- a flute in a column, especially one having no fillet between it and other flutes.
- any of the prominent vertical grooves in a triglyph.
- feed(def 23): Learn how to create your own web channel.
- a web page or website that distributes frequently updated content by means of a feed: Subscribe to my YouTube channel.
- any structural member, as one of reinforced concrete, having the form of three sides of a rectangle.
- a number of such members: channel in 100-foot lengths.
- channel iron.
verb (used with object), chan·neled, chan·nel·ing or (especially British) chan·nelled, chan·nel·ling.
verb (used without object), chan·neled, chan·nel·ing or (especially British) chan·nelled, chan·nel·ling.
Origin of channel1
Synonyms for channel
Origin of channeling
Related Words for channellingfunnel, siphon, carry, convey, transmit, transport, pipe, route, send, conduct, traject
Examples from the Web for channelling
Contemporary Examples of channelling
The former OC star, 26, was channelling Hollywood chic in a tapered tuxedo and bright orange lipstick.Odd Couple! James Middleton and Mischa Barton
August 9, 2012
Historical Examples of channelling
Specimens of this channelling were exhibited to the meeting.Records of Steam Boiler Explosions
Edward Bindon Marten
Blue bricks of special shape may be had for paving, channelling and coping.
- a band of radio frequencies assigned for a particular purpose, esp the broadcasting of a television signal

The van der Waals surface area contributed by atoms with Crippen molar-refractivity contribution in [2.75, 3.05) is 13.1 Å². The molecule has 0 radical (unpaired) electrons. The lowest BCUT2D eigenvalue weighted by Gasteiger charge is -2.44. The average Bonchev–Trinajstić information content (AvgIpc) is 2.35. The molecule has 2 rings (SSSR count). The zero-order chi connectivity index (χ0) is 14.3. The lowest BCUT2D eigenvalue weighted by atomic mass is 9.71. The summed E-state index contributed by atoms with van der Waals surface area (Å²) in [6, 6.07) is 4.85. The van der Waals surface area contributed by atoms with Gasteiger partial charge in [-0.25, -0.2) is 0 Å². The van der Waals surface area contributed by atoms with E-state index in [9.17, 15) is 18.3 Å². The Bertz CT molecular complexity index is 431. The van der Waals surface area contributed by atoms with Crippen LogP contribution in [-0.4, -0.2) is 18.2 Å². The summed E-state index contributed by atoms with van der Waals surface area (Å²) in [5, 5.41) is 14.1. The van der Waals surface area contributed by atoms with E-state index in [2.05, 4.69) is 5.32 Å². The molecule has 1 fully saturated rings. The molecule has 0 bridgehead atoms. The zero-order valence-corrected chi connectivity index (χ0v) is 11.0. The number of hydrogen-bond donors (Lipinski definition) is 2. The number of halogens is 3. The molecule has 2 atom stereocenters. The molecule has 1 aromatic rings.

- a path for an electromagnetic signala stereo set has two channels
- a thin semiconductor layer between the source and drain of a field-effect transistor, the conductance of which is controlled by the gate voltage
- a path along which data can be transmitted between a central processing unit and one or more peripheral devices
- one of the lines along the length of a paper tape on which information can be stored in the form of punched holes
verb -nels, -nelling or -nelled or US -nels, -neling or -neled
Word Origin for channel
Word Origin for channel
1590s, "to wear channels in," from channel (n.). Meaning "convey in a channel" is from 1640s. Related: Channeled; channeling.
early 14c., "bed of running water," from Old French chanel "bed of a waterway; tube, pipe, gutter," from Latin canalis "groove, channel, waterpipe" (see canal). Given a broader, figurative sense 1530s (of information, commerce, etc.); meaning "circuit for telegraph communication" (1848) probably led to that of "band of frequency for radio or TV signals" (1928). The Channel Islands are the French Îles Anglo-Normandes.
In addition to the idiom beginning with channel
- channel surfing
- go through channels